/etc/debian_version

Or run this command:

uname -a

Or run this command:

lsb_release -a

If that command doesn’t exist, use this command to add it:

sudo apt-get install lsb-release

Note the dash instead of the underscore in the package name.

To upgrade releases, modify the release codename in the /etc/apt/sources.list file. For example, the current version of the file for Debian 5.0 (lenny) looks like this:

deb http://ftp.debian.org/debian/ lenny main
deb-src http://ftp.debian.org/debian/ lenny main

deb http://security.debian.org/ lenny/updates main contrib
deb-src http://security.debian.org/ lenny/updates main contrib

After you’ve changed the sources.list file you’ll need to run the following commands:

sudo apt-get update

sudo apt-get -y dist-upgrade

Once a release gets obsoleted, you need to replace the “ftp” portion of the URL with “archive”, as below:

deb http://archive.debian.org/debian/ lenny main
deb-src http://archive.debian.org/debian/ lenny main

deb http://security.debian.org/ lenny/updates main contrib
deb-src http://security.debian.org/ lenny/updates main contrib

Because I always lose this link:

http://www.pixelbeat.org/lkdb/screen.html

Setting Up PureFTP on Debian 8 (Jessie)

Most sites include an additional step at the start of this process to create a Unix ftpgroup. I have skipped that step because in this example the intention is to provide access to the web directory, which belongs to the www-data group.

So in my version we begin by creating a Unix user for the ftp process:

useradd -g www-data -d /dev/null -s /usr/sbin/nologin ftpuser

You may see some people using /bin/false instead of /usr/sbin/nologin for the login script. This link explains the difference: http://unix.stackexchange.com/questions/10852/whats-the-difference-between-sbin-nologin-and-bin-false

Next we add an FTP user to the PureFTP realm:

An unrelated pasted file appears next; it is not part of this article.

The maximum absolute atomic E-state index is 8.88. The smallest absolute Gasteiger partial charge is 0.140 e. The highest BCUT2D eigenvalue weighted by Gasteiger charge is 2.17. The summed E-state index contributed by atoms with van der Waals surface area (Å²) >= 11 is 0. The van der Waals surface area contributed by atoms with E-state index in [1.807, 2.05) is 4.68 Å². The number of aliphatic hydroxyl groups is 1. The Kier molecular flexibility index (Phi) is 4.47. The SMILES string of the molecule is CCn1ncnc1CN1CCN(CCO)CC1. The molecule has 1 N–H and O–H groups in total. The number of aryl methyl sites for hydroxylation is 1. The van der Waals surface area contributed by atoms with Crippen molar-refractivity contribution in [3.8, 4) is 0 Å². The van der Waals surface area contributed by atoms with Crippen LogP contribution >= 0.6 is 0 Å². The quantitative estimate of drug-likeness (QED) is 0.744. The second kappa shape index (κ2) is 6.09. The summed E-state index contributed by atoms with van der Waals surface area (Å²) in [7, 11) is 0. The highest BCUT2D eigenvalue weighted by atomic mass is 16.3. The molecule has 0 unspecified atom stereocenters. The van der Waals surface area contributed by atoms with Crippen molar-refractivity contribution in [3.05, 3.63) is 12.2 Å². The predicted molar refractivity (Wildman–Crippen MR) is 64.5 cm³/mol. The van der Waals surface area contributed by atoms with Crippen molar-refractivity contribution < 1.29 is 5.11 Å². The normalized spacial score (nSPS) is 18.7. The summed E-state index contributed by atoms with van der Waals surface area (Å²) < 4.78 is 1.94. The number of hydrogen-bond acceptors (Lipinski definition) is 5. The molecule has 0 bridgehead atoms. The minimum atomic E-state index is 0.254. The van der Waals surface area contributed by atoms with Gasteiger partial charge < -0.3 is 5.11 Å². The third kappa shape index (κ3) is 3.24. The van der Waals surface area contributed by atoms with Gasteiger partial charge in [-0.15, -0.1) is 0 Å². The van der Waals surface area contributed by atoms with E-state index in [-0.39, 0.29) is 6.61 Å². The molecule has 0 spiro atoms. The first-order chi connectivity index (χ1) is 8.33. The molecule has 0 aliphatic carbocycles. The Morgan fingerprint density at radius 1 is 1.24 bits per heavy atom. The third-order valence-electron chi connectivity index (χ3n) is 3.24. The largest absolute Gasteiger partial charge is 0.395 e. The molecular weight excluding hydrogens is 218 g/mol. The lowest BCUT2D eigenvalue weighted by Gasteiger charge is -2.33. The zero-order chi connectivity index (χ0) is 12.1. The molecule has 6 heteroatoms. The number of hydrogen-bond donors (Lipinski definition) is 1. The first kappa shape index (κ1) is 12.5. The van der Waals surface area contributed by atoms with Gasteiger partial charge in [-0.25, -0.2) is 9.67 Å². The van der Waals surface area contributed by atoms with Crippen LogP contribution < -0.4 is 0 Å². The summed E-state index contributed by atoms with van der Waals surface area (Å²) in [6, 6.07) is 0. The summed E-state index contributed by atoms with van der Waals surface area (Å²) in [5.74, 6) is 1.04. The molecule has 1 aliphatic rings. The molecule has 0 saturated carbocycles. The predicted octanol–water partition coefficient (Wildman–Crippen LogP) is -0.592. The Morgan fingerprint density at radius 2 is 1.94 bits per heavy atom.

pure-pw useradd myuser -u ftpuser -d /var/www/sitename

This next bit is very important. Every time you set/change the password for a user in the PureFTP realm you need to rebuild the database:

pure-pw mkdb

Then we set some options:

cd /etc/pure-ftpd/conf

echo no > PAMAuthentication

echo no > UnixAuthentication

echo 117 007 > Umask

chmod 644 Umask

That last bit was VERY difficult to figure out. All over the web you will find people saying that the Umask file needs to contain the file mask and the directory mask separated by a colon (:). In fact, this resulted in an error for me:

Starting ftp server: /usr/sbin/pure-ftpd-wrapper: Invalid configuration file /etc/pure-ftpd/conf/Umask: "113:002" not two octal numbers

Replacing the colon with a space worked.

May also need to add this soft link:

cd /etc/pure-ftpd/auth

ln -sf /etc/pure-ftpd/conf/PureDB PureDB

Finally, restart the server:

/etc/init.d/pure-ftpd restart

To change an FTP user's password, do this:

pure-pw passwd myuser

pure-pw mkdb

(If you are having issues getting a user to authenticate, just delete it and re-create it and that should fix the problem, as long as you don’t forget to to rebuild the password database.)

Resolving issues with passive mode

In order to get PureFTP playing nicely with FileZilla, I had to refine the configuration a bit so that passive mode would work. This involved the following changes to PureFTP config:

cd /etc/pure-ftpd/conf

echo 35000 36000 > PassivePortRange

echo server.ip.address > ForcePassiveIP

echo yes > DontResolve

chmod 644 *

I also needed to open up ports 3500 to 36000 on IPTables.

Yet Another Programming Blog

Where James Gordon rambles about PHP, Laravel and web development in general.